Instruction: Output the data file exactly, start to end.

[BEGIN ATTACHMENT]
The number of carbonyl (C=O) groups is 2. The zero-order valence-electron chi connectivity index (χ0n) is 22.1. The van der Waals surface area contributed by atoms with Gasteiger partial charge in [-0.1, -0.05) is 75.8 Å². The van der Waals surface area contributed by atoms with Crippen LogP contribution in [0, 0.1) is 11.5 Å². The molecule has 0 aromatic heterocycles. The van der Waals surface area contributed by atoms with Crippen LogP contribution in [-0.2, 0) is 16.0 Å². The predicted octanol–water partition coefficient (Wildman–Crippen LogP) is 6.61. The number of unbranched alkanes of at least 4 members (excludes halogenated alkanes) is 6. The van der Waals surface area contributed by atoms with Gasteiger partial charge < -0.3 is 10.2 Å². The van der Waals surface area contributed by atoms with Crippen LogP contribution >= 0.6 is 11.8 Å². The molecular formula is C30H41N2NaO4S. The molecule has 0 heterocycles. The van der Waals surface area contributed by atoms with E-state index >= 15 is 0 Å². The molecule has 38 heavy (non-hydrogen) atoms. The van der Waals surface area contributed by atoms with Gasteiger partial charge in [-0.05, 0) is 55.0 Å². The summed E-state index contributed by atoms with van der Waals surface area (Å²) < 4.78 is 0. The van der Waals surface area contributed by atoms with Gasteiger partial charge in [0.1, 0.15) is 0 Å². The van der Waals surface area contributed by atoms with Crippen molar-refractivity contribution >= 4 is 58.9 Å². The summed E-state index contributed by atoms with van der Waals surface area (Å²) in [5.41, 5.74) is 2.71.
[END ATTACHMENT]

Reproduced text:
The number of carbonyl (C=O) groups is 2. The zero-order valence-electron chi connectivity index (χ0n) is 22.1. The van der Waals surface area contributed by atoms with Gasteiger partial charge in [-0.1, -0.05) is 75.8 Å². The van der Waals surface area contributed by atoms with Crippen LogP contribution in [0, 0.1) is 11.5 Å². The molecule has 0 aromatic heterocycles. The van der Waals surface area contributed by atoms with Crippen LogP contribution in [-0.2, 0) is 16.0 Å². The predicted octanol–water partition coefficient (Wildman–Crippen LogP) is 6.61. The number of unbranched alkanes of at least 4 members (excludes halogenated alkanes) is 6. The van der Waals surface area contributed by atoms with Gasteiger partial charge < -0.3 is 10.2 Å². The van der Waals surface area contributed by atoms with Crippen LogP contribution >= 0.6 is 11.8 Å². The molecular formula is C30H41N2NaO4S. The molecule has 0 heterocycles. The van der Waals surface area contributed by atoms with E-state index >= 15 is 0 Å². The molecule has 38 heavy (non-hydrogen) atoms. The van der Waals surface area contributed by atoms with Gasteiger partial charge in [-0.05, 0) is 55.0 Å². The summed E-state index contributed by atoms with van der Waals surface area (Å²) < 4.78 is 0. The van der Waals surface area contributed by atoms with Gasteiger partial charge in [0.1, 0.15) is 0 Å². The van der Waals surface area contributed by atoms with Crippen molar-refractivity contribution >= 4 is 58.9 Å². The summed E-state index contributed by atoms with van der Waals surface area (Å²) in [5.41, 5.74) is 2.71.